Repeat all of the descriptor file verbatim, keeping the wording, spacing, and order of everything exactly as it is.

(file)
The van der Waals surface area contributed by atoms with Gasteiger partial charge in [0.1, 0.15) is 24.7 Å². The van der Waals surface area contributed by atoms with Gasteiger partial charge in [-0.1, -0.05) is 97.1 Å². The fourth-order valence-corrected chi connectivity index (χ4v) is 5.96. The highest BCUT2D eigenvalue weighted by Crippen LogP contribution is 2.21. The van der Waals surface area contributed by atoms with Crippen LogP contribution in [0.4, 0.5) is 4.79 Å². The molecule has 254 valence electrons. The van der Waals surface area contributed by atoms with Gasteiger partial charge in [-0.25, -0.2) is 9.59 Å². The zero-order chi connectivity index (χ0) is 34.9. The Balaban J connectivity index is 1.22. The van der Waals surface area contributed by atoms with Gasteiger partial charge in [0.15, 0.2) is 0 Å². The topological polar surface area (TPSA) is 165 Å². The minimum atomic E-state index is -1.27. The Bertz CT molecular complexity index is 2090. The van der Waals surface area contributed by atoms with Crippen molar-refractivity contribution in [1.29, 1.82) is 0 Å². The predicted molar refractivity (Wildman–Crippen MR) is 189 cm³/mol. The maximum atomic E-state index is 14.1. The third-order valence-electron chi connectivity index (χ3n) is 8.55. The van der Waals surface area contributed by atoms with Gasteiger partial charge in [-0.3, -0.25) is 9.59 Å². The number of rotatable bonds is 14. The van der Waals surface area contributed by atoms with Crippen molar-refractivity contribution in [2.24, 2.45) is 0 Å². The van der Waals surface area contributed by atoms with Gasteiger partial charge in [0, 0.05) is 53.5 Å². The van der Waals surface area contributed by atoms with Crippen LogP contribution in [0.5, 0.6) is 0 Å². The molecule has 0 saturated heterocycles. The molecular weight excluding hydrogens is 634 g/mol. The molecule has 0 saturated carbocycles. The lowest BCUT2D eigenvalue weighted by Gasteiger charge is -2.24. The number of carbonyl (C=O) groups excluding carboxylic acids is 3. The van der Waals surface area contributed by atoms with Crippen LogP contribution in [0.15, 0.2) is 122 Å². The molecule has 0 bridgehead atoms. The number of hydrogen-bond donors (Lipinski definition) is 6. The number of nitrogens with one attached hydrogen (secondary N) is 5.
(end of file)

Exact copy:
The van der Waals surface area contributed by atoms with Gasteiger partial charge in [0.1, 0.15) is 24.7 Å². The van der Waals surface area contributed by atoms with Gasteiger partial charge in [-0.1, -0.05) is 97.1 Å². The fourth-order valence-corrected chi connectivity index (χ4v) is 5.96. The highest BCUT2D eigenvalue weighted by Crippen LogP contribution is 2.21. The van der Waals surface area contributed by atoms with Crippen LogP contribution in [0.4, 0.5) is 4.79 Å². The molecule has 254 valence electrons. The van der Waals surface area contributed by atoms with Gasteiger partial charge in [-0.25, -0.2) is 9.59 Å². The zero-order chi connectivity index (χ0) is 34.9. The Balaban J connectivity index is 1.22. The van der Waals surface area contributed by atoms with Gasteiger partial charge in [0.15, 0.2) is 0 Å². The topological polar surface area (TPSA) is 165 Å². The minimum atomic E-state index is -1.27. The Bertz CT molecular complexity index is 2090. The van der Waals surface area contributed by atoms with Crippen molar-refractivity contribution in [1.29, 1.82) is 0 Å². The predicted molar refractivity (Wildman–Crippen MR) is 189 cm³/mol. The maximum atomic E-state index is 14.1. The third-order valence-electron chi connectivity index (χ3n) is 8.55. The van der Waals surface area contributed by atoms with Gasteiger partial charge in [-0.3, -0.25) is 9.59 Å². The number of rotatable bonds is 14. The van der Waals surface area contributed by atoms with Crippen molar-refractivity contribution in [2.24, 2.45) is 0 Å². The van der Waals surface area contributed by atoms with Gasteiger partial charge in [0, 0.05) is 53.5 Å². The van der Waals surface area contributed by atoms with Crippen LogP contribution in [0.5, 0.6) is 0 Å². The molecule has 0 saturated heterocycles. The molecular weight excluding hydrogens is 634 g/mol. The molecule has 0 saturated carbocycles. The lowest BCUT2D eigenvalue weighted by Gasteiger charge is -2.24. The number of carbonyl (C=O) groups excluding carboxylic acids is 3. The van der Waals surface area contributed by atoms with Crippen LogP contribution in [0.15, 0.2) is 122 Å². The molecule has 0 bridgehead atoms. The number of hydrogen-bond donors (Lipinski definition) is 6. The number of nitrogens with one attached hydrogen (secondary N) is 5.